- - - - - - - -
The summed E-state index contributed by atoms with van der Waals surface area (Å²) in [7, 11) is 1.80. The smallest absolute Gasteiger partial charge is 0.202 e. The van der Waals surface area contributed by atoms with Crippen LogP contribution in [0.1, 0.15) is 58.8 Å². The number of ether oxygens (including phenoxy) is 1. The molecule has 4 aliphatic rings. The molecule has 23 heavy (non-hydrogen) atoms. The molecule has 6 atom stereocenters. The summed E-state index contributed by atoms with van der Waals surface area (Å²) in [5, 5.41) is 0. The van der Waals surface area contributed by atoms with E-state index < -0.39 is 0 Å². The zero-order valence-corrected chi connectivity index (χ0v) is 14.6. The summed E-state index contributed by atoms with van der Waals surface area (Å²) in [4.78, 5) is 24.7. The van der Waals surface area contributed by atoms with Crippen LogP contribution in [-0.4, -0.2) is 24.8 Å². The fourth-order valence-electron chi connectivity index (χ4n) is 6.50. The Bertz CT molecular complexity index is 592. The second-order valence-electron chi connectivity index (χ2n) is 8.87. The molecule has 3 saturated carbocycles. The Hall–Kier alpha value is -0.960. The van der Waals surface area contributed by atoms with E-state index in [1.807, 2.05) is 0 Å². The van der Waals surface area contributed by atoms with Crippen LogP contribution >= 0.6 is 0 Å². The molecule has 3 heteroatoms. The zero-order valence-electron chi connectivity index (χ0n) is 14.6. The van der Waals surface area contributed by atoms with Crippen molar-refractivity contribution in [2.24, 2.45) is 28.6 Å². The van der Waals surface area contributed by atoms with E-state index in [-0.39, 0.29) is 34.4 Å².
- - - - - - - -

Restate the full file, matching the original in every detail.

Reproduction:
The summed E-state index contributed by atoms with van der Waals surface area (Å²) in [7, 11) is 1.80. The smallest absolute Gasteiger partial charge is 0.202 e. The van der Waals surface area contributed by atoms with Crippen LogP contribution in [0.1, 0.15) is 58.8 Å². The number of ether oxygens (including phenoxy) is 1. The molecule has 4 aliphatic rings. The molecule has 23 heavy (non-hydrogen) atoms. The molecule has 6 atom stereocenters. The summed E-state index contributed by atoms with van der Waals surface area (Å²) in [5, 5.41) is 0. The van der Waals surface area contributed by atoms with E-state index < -0.39 is 0 Å². The zero-order valence-corrected chi connectivity index (χ0v) is 14.6. The summed E-state index contributed by atoms with van der Waals surface area (Å²) in [4.78, 5) is 24.7. The van der Waals surface area contributed by atoms with Crippen LogP contribution in [-0.4, -0.2) is 24.8 Å². The fourth-order valence-electron chi connectivity index (χ4n) is 6.50. The Bertz CT molecular complexity index is 592. The second-order valence-electron chi connectivity index (χ2n) is 8.87. The molecule has 3 saturated carbocycles. The Hall–Kier alpha value is -0.960. The van der Waals surface area contributed by atoms with E-state index in [1.807, 2.05) is 0 Å². The van der Waals surface area contributed by atoms with Crippen LogP contribution >= 0.6 is 0 Å². The molecule has 3 heteroatoms. The zero-order valence-electron chi connectivity index (χ0n) is 14.6. The van der Waals surface area contributed by atoms with Crippen molar-refractivity contribution in [2.24, 2.45) is 28.6 Å². The van der Waals surface area contributed by atoms with E-state index in [-0.39, 0.29) is 34.4 Å².